Spoiled Rotten

I shop for beer seconds. Buying returned meat is another smart way to stretch a grocery budget. Read more

The Truth About the Super Bowl ‘Chicken Wing Apocalypse’

When you look at all chicken consumption, the Mid-Atlantic states are about 5 to 6 percent above average. The West Coast is just 1 to 2 percent above average. Cowboy country—Wyoming, Montana, cattle country—is the softest consumption area. Super Bowl weekend is nearly 5 percent of annual consumption.

(via Businessweek)

Headline of the day 2

Death Star Petition Gets White House Rebuff

from the archives: June 29, 2006

Radiographer (Perry Blake Now Owes Me $156):

My final was yesterday, orientation for the next semester is tomorrow, and today, with no plans, I sat around and was bored, that is, until I read a review of the Adam Sandler film “Click”. Memories started flooding me from my old life in Hollywood. I had to see the film because there were a few things I had to know.

Imported Frankfurter, 16 cents

Full listing includes prices at Brooklyn markets on this day in 1910 for jack rabbit, Bermuda parsley, Tunis dates, squab, and spring lamb.

Courtesy of @nypl_menus.

Also, premium bologna.

Politics as Usual

I was thinking this morning about the government gridlock in Washington, but it upset me, so I sat down at the computer to calm myself and look at a few of my favorite sites. The connection ran slower and slower until my browser froze. This made me even angrier. Instead of punching my monitor, I went into the kitchen to have breakfast—I thought it would take my mind off whatever troubled me. The yogurt container was completely empty, which didn’t matter because the refrigerator apparently stopped working last night and all my food was spoiling. I decided to go buy ice in an attempt to save some of the food, but my car wouldn’t start and I had to jump it from a battery charger. The cable was frayed and it gave me a nasty shock. Now I was super-mad. After jumping around for a while, I shook off the tingling sensation in my arm and drove to the convenience store for ice for my food and a bandage for the electrical burn on my hand. I ran out of gas on the way home, because the car’s fuel gauge has been broken for a long time and I can’t afford to keep the tank filled, thanks to the high gas prices those assclowns in Washington seem to be unable to do anything about, which really pisses me off and then my ice melted.

From my site (here)

in the manner of smoke signals

I added this to the bottom of Casey’s marmot tweet-ucation post, but I felt it deserved its own: Teju Cole on what connects Downton Abbey, the IMF, Drones, and Virgin’s Upper Class

30 Photos of a Chinese Sex Toy Factory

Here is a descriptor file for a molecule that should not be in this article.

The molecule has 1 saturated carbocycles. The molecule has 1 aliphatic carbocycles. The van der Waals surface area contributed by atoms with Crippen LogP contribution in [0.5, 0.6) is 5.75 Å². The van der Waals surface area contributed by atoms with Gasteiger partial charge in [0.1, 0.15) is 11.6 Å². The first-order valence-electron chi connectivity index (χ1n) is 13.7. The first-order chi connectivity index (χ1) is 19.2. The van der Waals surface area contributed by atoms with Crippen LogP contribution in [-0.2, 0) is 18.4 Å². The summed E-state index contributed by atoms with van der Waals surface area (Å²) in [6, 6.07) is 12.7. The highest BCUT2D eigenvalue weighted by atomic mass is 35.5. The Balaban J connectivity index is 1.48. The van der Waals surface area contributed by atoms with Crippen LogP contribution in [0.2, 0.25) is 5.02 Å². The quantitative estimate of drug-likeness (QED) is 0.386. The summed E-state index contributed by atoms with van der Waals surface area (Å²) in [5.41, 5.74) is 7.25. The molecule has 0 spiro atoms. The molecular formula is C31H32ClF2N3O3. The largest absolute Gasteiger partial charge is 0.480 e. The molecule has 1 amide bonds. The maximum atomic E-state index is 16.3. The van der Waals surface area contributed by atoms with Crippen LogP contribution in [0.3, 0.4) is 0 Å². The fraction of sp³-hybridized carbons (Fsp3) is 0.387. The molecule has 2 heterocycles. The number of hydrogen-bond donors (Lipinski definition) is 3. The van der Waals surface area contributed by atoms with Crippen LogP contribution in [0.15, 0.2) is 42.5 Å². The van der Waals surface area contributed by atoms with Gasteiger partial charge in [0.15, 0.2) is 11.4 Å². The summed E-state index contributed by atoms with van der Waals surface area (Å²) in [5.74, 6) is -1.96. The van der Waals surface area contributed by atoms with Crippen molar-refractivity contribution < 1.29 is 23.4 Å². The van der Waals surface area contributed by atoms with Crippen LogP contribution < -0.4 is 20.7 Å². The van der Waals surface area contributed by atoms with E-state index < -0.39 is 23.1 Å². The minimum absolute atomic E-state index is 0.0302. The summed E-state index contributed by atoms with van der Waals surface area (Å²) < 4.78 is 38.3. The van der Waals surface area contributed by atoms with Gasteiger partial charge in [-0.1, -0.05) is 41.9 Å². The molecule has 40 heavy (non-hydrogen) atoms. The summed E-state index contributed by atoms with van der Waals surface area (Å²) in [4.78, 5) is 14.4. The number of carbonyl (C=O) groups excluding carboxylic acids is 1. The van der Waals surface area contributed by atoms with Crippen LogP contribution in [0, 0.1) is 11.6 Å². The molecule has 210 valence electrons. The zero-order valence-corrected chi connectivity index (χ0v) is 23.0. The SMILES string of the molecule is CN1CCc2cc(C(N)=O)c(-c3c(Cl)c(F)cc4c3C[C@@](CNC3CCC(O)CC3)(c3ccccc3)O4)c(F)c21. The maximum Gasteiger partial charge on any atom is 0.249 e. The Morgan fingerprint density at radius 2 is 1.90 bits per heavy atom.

Derek White on Art, Economics, and ARK CODEX ±0

A worthwhile Monkeybicycle interview with Derek White re: Calamari Press’s ARK CODEX ±0.

DW: Obviously I didn’t start a small press to make money, i don’t think anybody in their right mind would, so I’m just happy to have more readers, that’s what’s important in the end. But yes, it is disheartening, it is disheartening that in the past 10 years people have expected to get art—music, movies & books—for free, & they don’t consider the implications of what the lack of support will do to the quality of art. I think the quality of music has suffered as a consequence—only big commercial acts are able to “make a living” at it. But there is no sense lamenting, it’s just what has become of the world in this digital age, it’s nothing anyone can change. Whether i put out more “pay what you want” dbooks, i can’t say—it depends on the author. As a publisher, it is my responsibility to sell as many books as I can (and also try to at least recoup my costs) & by giving away the dbook, you are essentially shooting yourself in the foot as those people are not so likely to turn around & buy the “real” book. But a dbook can certainly be a lot more affordable.

Note that as of the moment of the interview with Derek, over 6500 people had downloaded ARK CODEX ±0 via the “pay what you want” scheme — and none had donated a cent.

It looks remarkably like Africa, but it’s not — this is Texas

60 Minutes did a segment on African animals, some on the verge of extinction in their natural habitats, thriving on Texas ranches that offer the opportunity to hunt some of the animals in exchange, I guess, for the economic incentive to protect the rest. Embedding was disabled, but you can watch the video on YouTube.

(via marginal revolution)

Next Page »